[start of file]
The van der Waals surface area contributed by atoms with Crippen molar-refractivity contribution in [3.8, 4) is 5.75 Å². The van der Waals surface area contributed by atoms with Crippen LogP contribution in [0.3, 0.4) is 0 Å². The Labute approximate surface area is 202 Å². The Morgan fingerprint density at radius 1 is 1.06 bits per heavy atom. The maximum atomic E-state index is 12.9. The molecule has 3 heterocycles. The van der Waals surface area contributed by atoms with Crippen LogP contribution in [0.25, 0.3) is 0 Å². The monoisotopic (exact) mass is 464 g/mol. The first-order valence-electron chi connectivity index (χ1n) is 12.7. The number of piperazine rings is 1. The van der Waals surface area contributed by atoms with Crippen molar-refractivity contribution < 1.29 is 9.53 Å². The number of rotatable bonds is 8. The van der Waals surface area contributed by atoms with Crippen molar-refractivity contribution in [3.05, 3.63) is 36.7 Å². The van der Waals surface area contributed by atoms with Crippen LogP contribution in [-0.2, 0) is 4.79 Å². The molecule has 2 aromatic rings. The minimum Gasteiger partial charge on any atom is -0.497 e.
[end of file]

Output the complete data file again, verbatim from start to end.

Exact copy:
The van der Waals surface area contributed by atoms with Crippen molar-refractivity contribution in [3.8, 4) is 5.75 Å². The van der Waals surface area contributed by atoms with Crippen LogP contribution in [0.3, 0.4) is 0 Å². The Labute approximate surface area is 202 Å². The Morgan fingerprint density at radius 1 is 1.06 bits per heavy atom. The maximum atomic E-state index is 12.9. The molecule has 3 heterocycles. The van der Waals surface area contributed by atoms with Crippen LogP contribution in [0.25, 0.3) is 0 Å². The monoisotopic (exact) mass is 464 g/mol. The first-order valence-electron chi connectivity index (χ1n) is 12.7. The number of piperazine rings is 1. The van der Waals surface area contributed by atoms with Crippen molar-refractivity contribution < 1.29 is 9.53 Å². The number of rotatable bonds is 8. The van der Waals surface area contributed by atoms with Crippen molar-refractivity contribution in [3.05, 3.63) is 36.7 Å². The van der Waals surface area contributed by atoms with Crippen LogP contribution in [-0.2, 0) is 4.79 Å². The molecule has 2 aromatic rings. The minimum Gasteiger partial charge on any atom is -0.497 e.